Nothing Sacred (1937)

“You’ll be a sensation. The whole town’ll take you to its heart.”

Synopsis:
A journalist (Fredric March) exploits the story of a small-town woman (Carole Lombard) supposedly dying of radium poisoning, who hides her healthy status in order to enjoy her new-found fame in New York.

Genres:

Response to Peary’s Review:
Peary accurately labels this “classic screwball comedy” — scripted by Ben Hecht — as “an attack on the hypocrisy of all Americans” who “revel in their unselfishness and graciousness toward their fellow human beings, yet … delight in other people’s misery … and exploit it”. While Flagg is indeed an outright imposter, taking advantage of a free ride when it’s handed to her, she feels appropriately guilty the entire time — and in reality, she’s just “a 10-cent charlatan compared to the bloodsuckers who profit … from her plight”; thus, she remains an oddly sympathetic protagonist throughout. It helps, of course, that Flagg is played by the premiere screwball comedienne of the 1930s — beautiful Lombard (the “highest-paid star at the time”), who gives a “witty, animated performance”. March is “his usual too stiff self” (as Peary points out, this it “why it’s funny watching a smalltown boy greet him with a bite on the leg” during an unexpectedly laugh-out-loud moment) — but he’s a suitable foil for Lombard, whose energy never flags.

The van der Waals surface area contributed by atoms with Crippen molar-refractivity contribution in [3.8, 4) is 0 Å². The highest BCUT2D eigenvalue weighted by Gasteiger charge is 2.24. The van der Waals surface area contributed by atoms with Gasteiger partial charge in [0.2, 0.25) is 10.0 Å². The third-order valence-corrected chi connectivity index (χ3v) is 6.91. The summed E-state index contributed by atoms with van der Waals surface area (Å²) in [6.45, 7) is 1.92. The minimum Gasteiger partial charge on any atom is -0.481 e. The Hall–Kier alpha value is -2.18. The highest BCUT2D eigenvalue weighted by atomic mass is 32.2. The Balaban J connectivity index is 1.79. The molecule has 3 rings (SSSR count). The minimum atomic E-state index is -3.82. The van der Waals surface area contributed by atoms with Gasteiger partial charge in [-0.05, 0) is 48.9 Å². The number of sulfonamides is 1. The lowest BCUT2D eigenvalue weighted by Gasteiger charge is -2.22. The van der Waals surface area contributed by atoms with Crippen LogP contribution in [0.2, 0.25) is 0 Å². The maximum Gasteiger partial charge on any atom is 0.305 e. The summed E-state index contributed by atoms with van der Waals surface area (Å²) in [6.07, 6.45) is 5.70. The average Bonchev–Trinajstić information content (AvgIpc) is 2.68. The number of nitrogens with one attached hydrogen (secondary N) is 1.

At just 75 minutes, this public-domain title (which exists in multiple so-so transfers — none doing justice to its Technicolor hues) zips along speedily and never loses steam. The rapidity with which Flagg is embraced by the American public as its latest favorite “folk hero” resonates perfectly with the apparent speed of modern-day celeb-culture, in which “breaking news” is available at the touch of a button. Hecht’s merciless script is full of countless juicy moments, milked perfectly for laughs: a photographer (nonchalant George Chandler) pops up to drolly snap shots of Flagg at opportune moments; a group of schoolchildren intone an anthem to doomed Flagg; a bevy of beauties dressed as historical heroines are paraded on horses (watch closely when Jinx Falkenburg as “Katinka”, the girl who “stuck her finger in a dyke” — and thus saved Holland — is on stage). NB: Walter Connelly deserves special mention in a typecast role which he nonetheless embraces wholeheartedly — that of “Oliver Stone”, ruthless editor of the Morning Star newspaper, who genuinely, sincerely finds it problematic to learn that Flagg isn’t really on death’s doorstep.

Redeeming Qualities and Moments:

  • Carole Lombard as Hazel Flagg (Peary nominates her as Best Actress of the year in his Alternate Oscars)
  • Fine supporting performance throughout
  • Ben Hecht’s mercilessly skewering script

Must See?
Yes, as a classic screwball comedy.

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One Response to “Nothing Sacred (1937)”

  1. A once-must, for its place in cinema history.

    More mildly amusing than hilarious (as the best in screwball comedy should be), ‘NS’ helped pave the way for what would soon come in this genre. If not wildly memorable in their roles, Lombard and March do make an attractive people. As a writer, Hecht has a tendency to overplay his hand, and his script for ‘NS’ is no exception – so, even though the story is generally light and fluffy, one gets the sense that things are occasionally hammered home (when some wittier dialogue could certainly have helped instead). What may have been a welcome comedy addition in its day now seems more dated than anything else – but the film is short enough that one can appreciate it as an acceptable example of a madcap romp.

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